None of this means that the Fed will hold rates at current levels forever. That was never in the cards. But don’t pay any attention to pundits who say that Greenspan and his monetary policy committee colleagues will time any change to suit one or another of the presidential candidates. No one would accuse the chairman of being insensitive to the impact of his statements and actions on the ever-nervous politicians in the White House and in congress. But being aware of the political implications of one’s policies is not the same thing as tailoring those policies to suit some politician. Remember: Republicans who praised Greenspan’s wisdom when he supported tax cuts, denounced him as lacking in financial nous when he later expressed unhappiness with large, sustained budget deficits.
So ignore talk that the timing of any change in interest rates will depend on the presidential election cycle. If Greenspan were to raise rates by some tiny amount this summer, the effect on the economy would not be felt until long after voters had made their choice in November. The current President Bush might be slightly unhappy, but remember that Greenspan didn’t hesitate to make Bush the elder unhappy with his monetary policy, which some say prolonged the mild recession and cost the president’s father the 1992 election.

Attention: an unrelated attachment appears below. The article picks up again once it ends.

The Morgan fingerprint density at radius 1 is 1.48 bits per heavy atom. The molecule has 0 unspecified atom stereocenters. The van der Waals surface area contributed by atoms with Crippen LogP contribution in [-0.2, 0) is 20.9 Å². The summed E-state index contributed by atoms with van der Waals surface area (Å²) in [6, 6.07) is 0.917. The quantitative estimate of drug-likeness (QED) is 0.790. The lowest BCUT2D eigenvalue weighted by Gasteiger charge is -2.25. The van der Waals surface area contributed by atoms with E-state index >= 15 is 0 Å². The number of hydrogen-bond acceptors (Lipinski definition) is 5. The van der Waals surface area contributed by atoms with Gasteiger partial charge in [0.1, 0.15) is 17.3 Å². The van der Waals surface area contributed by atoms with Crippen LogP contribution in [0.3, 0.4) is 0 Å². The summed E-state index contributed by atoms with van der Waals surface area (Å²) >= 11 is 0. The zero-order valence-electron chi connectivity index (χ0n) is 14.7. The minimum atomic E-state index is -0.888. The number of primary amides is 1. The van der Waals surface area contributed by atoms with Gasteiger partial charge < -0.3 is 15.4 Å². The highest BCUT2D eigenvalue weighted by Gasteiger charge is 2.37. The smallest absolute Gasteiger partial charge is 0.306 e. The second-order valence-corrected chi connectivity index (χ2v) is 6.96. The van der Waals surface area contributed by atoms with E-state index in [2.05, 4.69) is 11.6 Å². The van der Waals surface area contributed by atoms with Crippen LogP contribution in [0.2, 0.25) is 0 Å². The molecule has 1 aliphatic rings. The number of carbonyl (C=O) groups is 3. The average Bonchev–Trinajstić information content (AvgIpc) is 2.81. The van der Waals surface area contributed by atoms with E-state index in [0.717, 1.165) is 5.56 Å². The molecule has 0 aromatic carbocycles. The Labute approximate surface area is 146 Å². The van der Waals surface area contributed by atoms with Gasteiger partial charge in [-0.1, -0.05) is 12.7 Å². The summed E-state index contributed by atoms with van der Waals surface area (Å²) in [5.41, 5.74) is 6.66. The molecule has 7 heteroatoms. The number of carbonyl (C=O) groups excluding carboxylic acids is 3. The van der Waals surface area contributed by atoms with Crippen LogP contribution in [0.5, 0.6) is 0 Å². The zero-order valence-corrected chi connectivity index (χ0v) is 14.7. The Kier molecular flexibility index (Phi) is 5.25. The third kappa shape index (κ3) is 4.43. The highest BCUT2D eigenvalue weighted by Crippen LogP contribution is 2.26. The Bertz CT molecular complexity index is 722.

What will determine the Fed’s action is what is going on in the economy. There is no question that commodity prices are rising. The Economist’s index of those prices is up by almost 60 percent in the past 2-1/2 years, and continued demand from China, a recovering Japan, and a growing U.S. suggest that price pressures will continue. House prices jumped almost 8 percent in 2002 and more than 8 percent in 2003—and remain strong. The costs of medical care and education are rising at double-digit rates. Crude oil and gasoline price increases dominate daily discussions on cable channels and in the popular press.